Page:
Sonardyne and Wavefront’s underwater obstacle avoidance technology was successfully demonstrated onboard an extra-large, uncrewed underwater vehicle (XLUUV) constructed and operated by Plymouth-based MSubs Ltd.
The Vigilant forward-looking sonar demonstration was part of the first phase of the UK’s Defence and Security Accelerator (DASA) ‘Uncrewed Underwater Vehicle Testbed – Opportunity to Integrate’ competition, which was run in collaboration with the Royal Navy and the Defence Science and Technology Laboratory (Dstl).
The DASA competition is focused on testing and validating commercial-off-the-shelf (COTS) sensors and payloads, such as Vigilant, to assist the Royal Navy in understanding the future roles for XLUUVS for surveillance, reconnaissance, and anti-submarine warfare, and delivering new capabilities to the Royal Navy years sooner than would otherwise be possible.
Vigilant, developed by Wavefront and manufactured and commercialized by Sonardyne, is a navigation and obstacle avoidance sonar for ships, uncrewed surface vessels (USVs), and underwater vehicles. It provides crews with automated long-range detection of objects in the water column, showing them where it is safe to navigate and alerting them to potential underwater dangers that could result in a collision or grounding.
The system has two operating modes. In 3D mode, Vigilant produces accurate 3D bathymetry and colour-coded depth imagery out to 600 m and to depths down to 100 m. In Sonar mode, Vigilant processes the intensity of the acoustic data to extract long-range positional data out to 1.5 km and over a 120-degree field of view. The sonar returns are used to generate alerts highlighting the presence of a navigationally relevant obstacle.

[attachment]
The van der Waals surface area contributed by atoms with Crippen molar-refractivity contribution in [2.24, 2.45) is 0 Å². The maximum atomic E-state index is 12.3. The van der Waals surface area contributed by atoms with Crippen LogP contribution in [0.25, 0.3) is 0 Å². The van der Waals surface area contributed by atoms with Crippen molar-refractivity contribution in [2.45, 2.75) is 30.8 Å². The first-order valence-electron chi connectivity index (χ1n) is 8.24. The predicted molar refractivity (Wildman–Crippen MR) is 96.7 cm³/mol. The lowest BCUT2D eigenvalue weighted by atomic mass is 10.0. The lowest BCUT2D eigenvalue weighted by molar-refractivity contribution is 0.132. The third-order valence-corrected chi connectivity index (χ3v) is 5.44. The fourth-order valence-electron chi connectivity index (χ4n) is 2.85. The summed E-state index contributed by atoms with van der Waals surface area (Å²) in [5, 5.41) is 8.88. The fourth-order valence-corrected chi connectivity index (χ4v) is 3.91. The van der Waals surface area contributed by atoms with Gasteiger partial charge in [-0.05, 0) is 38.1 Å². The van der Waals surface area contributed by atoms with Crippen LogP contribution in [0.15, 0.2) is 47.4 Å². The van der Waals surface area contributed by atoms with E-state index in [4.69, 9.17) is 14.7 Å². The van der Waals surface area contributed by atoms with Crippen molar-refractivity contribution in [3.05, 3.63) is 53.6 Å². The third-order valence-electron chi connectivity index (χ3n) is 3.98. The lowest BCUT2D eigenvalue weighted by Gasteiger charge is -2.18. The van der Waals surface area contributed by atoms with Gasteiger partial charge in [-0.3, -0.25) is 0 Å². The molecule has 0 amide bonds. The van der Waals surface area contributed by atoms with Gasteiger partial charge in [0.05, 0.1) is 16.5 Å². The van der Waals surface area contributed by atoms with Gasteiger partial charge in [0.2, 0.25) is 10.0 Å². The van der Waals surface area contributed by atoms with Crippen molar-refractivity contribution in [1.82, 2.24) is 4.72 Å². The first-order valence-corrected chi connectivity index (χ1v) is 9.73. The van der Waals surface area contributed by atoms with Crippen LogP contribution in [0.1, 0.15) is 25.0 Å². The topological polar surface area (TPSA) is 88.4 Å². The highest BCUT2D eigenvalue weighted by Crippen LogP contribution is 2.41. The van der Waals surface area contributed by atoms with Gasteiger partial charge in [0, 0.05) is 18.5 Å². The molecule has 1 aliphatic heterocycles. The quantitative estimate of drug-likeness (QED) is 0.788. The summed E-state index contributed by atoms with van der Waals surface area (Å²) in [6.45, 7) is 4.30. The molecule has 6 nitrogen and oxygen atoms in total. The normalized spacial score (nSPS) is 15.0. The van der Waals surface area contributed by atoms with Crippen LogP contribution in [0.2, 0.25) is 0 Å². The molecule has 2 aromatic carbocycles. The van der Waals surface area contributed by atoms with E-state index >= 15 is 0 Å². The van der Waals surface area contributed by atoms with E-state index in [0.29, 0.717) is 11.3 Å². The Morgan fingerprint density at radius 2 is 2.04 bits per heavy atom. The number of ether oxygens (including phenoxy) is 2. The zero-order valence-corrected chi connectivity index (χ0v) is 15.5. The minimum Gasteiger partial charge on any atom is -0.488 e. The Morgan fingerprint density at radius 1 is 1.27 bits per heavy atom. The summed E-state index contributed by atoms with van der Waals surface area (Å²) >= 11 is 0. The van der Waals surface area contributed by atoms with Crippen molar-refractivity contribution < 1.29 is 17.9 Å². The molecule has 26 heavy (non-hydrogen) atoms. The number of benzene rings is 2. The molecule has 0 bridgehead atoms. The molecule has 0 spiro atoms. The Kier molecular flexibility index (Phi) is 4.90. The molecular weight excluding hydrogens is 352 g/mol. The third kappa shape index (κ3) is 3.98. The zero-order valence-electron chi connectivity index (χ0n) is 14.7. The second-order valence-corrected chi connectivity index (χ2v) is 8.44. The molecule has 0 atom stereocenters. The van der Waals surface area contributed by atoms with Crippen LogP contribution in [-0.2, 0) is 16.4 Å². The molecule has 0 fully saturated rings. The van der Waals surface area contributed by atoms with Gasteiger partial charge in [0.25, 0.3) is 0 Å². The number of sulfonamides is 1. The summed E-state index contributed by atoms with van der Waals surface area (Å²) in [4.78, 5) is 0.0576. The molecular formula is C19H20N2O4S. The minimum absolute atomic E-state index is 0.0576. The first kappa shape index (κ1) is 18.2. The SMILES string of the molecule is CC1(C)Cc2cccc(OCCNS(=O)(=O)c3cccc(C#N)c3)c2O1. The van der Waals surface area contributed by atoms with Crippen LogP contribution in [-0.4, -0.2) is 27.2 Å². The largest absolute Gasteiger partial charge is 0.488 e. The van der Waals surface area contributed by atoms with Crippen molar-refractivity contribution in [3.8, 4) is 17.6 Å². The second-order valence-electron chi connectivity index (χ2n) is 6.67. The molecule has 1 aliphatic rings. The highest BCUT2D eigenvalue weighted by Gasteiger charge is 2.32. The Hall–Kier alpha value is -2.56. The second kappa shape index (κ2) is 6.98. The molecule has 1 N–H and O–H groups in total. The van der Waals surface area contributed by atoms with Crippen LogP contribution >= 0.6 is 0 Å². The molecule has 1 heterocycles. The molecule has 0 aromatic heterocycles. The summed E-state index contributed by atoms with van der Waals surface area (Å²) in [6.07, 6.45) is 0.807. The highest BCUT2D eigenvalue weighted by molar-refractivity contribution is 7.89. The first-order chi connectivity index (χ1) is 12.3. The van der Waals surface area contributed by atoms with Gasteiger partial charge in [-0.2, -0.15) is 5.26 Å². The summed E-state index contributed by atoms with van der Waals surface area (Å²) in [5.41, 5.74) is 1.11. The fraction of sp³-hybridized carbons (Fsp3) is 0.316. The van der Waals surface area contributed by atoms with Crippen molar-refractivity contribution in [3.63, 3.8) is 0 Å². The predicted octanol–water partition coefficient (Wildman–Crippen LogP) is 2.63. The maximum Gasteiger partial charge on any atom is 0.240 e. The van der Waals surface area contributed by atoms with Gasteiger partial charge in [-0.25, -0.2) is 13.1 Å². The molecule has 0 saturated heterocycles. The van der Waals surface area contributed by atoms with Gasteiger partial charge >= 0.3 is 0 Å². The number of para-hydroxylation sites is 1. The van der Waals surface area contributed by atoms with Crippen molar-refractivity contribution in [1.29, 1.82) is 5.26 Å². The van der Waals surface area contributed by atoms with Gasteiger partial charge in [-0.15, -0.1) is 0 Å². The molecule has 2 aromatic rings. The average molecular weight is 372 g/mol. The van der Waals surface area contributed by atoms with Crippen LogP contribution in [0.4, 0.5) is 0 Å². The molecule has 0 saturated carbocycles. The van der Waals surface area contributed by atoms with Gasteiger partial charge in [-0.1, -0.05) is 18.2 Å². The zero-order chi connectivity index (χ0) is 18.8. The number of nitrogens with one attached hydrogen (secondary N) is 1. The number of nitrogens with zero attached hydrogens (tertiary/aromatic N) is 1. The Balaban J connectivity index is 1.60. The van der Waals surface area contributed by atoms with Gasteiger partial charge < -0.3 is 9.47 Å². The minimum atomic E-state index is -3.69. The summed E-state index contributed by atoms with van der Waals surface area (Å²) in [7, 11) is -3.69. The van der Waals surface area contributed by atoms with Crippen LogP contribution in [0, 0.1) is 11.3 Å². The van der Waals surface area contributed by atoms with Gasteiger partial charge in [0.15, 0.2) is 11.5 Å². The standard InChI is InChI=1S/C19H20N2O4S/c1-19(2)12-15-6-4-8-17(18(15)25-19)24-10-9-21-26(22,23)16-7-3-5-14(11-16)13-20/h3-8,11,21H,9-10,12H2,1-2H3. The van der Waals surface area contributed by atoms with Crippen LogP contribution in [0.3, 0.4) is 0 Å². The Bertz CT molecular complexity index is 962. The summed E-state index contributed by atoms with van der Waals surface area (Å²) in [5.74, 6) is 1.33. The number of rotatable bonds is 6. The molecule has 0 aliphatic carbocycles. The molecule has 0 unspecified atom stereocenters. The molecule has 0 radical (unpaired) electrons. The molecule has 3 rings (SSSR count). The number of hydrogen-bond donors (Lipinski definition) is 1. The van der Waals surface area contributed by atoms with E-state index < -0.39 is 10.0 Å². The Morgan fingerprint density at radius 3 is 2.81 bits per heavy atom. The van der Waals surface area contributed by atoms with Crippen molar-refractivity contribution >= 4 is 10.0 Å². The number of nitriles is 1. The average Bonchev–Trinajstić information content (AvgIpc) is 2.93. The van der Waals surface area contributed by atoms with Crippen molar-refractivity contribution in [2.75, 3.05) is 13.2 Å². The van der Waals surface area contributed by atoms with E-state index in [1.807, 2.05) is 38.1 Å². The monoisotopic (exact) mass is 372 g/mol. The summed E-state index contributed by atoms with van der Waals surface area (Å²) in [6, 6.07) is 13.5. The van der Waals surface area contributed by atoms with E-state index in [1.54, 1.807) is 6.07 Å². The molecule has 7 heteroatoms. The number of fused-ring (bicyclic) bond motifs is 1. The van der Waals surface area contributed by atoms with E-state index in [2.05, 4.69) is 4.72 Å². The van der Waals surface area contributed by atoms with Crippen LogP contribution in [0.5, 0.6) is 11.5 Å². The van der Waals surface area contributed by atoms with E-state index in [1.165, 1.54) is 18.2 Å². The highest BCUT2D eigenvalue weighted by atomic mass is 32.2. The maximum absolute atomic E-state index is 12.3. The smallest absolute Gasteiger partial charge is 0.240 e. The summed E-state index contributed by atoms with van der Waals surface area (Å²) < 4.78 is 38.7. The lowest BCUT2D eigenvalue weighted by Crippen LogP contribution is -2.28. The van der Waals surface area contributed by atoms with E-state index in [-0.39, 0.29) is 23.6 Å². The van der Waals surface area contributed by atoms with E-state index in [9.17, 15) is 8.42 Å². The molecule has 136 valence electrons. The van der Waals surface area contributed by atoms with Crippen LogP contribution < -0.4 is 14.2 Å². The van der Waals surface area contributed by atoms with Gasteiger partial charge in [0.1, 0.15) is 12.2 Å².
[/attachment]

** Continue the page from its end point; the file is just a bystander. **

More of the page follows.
For the trial, the system’s sonar projector and receiver array were mounted in the bow of the 9 m-long MSubs’ S201 XLUUV. At just 31 cm-wide and weighing only 14 kg in air, Vigilant is easy to retrofit on a wide range of platforms including ships, USVs or, as in this case, an XLUUV.
As part of the demonstration, the XLUUV was programmed to travel beyond the breakwater outside Plymouth sound. Vigilant was used to create a bathymetric map that was used by the XLUUV to navigate. The data was also overlaid over existing charts of the area, demonstrating the higher resolution provided by Vigilant.
Ioseba Tena, Head of Defence at Sonardyne, said: “We’re delighted to be playing a role in helping the Royal Navy and program partners to test and evaluate technologies that will help the UK stay ahead of her adversaries in the underwater battlespace.
“Seaborne collision avoidance is a vital consideration for autonomous and uncrewed naval platforms. Vigilant can be integrated into these ocean robots to provide essential information to autopilots and command and control systems, to aid safe navigation and maneuvers around hazardous obstacles.”
Check out Naval Library App to find out more about the specifications of the UUVs.